I grabbed a job working on treble cone ski field.  Found a house in wanaka town,  and drove my cousins scrapper around.  The towns amazing and the people are so laid back its almost ridiculous.  You have to make an active effort to be unhealthy as everything is organic and well sourced.  Everyone is into yoga and sustainable living.

Working was fun,  I was part of a great team and learnt how the ski fields work.  It’s made up of very hard working and dedicated people,  snow makers worked all night and sometime their work was undone by rain at dawn.  Patrol kept the mountain safe and us in services kept the guests happy. 

The hiking was beautiful.  You had the short walks like rob Roy glacier and Mount iron,  then you had longer ones like Roy’s peak etc. I left before the real snow hit after 6 weeks of work (it was a bad start to the season as the snow never stayed), I really needed to go home to the UK!

I knew I would miss the landscapes,  the water is so pure in the south you can drink straight off the rock or icicle.  The low population meant that there was never a rush hour and wild food ‘pot luck’  dinners were a thing. The conservation status was very unique as humans actually fight nature to try and undo what the invasive species have done (the invasive species being us as we brought in ferrets, deer and rabbits etc)…When I was working with doc I’m my first job I was lucky enough to work with the bio team setting up tracking tunnels. In doing this we could get an idea of the rodent population,  with the beech mast year it was important to get it right as further action may need to be taken to help fight the battle for the birds. We were flown by helicopter into the Iris Burn Valley in Fiordland. We spent two days working, protected from the intense sun by the mountain beech. Our footsteps were cushioned by the sphagnum moss.  If you leant on a tree it usually fell as the moss had enveloped and rotted it.  Black robins and fantails would closely follow your every move to gorge on what lay under the grounds foliage.  We used a gps to keep ourselves from getting lost but the deer leads below and distinct mountain peaks above meant we would have stood a chance if technology failed.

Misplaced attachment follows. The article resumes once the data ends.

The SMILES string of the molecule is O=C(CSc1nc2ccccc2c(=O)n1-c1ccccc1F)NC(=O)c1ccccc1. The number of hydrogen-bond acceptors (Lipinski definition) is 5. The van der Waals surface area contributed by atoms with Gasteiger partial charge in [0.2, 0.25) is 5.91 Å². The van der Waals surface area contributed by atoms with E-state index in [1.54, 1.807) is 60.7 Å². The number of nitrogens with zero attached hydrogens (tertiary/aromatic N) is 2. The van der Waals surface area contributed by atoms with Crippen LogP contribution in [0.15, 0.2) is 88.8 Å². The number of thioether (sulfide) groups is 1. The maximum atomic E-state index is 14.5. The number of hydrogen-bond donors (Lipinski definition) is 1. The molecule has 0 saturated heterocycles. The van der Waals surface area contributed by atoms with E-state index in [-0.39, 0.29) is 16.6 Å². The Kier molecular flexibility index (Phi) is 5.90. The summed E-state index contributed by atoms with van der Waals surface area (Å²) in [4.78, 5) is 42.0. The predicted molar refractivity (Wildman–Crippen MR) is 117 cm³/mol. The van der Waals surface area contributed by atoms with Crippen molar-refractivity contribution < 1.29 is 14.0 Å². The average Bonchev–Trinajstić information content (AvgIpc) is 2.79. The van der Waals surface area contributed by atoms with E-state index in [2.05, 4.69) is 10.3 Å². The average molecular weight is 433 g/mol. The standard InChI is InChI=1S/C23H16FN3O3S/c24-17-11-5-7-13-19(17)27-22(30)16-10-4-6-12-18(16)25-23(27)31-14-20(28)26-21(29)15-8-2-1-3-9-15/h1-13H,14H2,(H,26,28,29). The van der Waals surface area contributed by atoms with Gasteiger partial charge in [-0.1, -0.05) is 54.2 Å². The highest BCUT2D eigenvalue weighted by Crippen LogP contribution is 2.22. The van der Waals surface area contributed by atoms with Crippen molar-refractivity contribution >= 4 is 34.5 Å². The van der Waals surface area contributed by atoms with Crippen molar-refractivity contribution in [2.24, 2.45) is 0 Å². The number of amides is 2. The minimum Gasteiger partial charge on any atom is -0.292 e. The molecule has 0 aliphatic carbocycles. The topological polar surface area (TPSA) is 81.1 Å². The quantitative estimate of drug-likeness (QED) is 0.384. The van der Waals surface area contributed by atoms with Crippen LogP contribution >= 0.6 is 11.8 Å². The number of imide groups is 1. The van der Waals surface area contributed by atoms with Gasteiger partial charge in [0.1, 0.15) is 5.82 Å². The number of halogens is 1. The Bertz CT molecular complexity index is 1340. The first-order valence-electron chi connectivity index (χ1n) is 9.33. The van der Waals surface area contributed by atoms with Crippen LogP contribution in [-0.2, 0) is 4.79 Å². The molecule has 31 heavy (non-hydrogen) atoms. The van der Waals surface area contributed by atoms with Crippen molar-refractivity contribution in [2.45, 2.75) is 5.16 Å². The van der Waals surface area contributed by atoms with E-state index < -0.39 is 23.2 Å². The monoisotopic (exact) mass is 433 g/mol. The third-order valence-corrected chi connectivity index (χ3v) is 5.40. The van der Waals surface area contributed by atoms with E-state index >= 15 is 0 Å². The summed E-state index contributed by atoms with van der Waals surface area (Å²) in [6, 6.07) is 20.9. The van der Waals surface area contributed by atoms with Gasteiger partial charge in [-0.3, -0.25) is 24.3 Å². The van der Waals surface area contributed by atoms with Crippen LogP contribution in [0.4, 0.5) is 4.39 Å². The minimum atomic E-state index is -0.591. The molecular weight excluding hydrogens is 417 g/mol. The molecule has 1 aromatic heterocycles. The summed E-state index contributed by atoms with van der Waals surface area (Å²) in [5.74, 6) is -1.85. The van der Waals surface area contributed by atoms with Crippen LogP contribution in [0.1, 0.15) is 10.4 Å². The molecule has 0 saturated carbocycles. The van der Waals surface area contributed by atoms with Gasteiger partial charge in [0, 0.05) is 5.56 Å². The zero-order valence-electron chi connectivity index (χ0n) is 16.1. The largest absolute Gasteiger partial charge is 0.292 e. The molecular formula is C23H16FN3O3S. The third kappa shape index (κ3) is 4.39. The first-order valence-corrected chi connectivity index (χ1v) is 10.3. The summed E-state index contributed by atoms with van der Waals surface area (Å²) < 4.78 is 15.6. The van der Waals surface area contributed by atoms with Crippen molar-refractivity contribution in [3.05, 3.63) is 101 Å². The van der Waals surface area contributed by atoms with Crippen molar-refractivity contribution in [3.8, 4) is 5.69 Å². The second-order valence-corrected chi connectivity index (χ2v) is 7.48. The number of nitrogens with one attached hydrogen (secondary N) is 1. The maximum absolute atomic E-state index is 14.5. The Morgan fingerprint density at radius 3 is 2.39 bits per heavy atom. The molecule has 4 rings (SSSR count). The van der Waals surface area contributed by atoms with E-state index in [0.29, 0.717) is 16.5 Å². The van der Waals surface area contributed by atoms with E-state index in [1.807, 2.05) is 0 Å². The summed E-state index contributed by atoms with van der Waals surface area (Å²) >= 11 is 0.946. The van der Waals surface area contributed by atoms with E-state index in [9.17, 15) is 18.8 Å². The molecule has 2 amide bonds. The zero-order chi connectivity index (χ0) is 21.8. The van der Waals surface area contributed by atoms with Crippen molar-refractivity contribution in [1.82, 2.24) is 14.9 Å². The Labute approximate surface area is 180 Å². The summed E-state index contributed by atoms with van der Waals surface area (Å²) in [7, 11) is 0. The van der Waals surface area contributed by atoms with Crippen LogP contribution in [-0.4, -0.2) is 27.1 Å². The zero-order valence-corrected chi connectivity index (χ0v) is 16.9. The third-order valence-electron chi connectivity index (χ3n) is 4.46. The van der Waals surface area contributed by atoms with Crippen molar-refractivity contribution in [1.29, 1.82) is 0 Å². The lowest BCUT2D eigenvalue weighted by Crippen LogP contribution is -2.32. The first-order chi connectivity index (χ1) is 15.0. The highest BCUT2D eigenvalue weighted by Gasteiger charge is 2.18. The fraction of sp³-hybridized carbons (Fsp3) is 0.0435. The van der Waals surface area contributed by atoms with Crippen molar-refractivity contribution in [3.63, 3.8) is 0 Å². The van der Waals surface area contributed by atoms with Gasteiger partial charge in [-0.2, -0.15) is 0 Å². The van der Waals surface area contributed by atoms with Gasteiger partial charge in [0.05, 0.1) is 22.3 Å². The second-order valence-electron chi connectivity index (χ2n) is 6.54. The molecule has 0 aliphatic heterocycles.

All in all New Zealand’s landscapes have set the bar high. 


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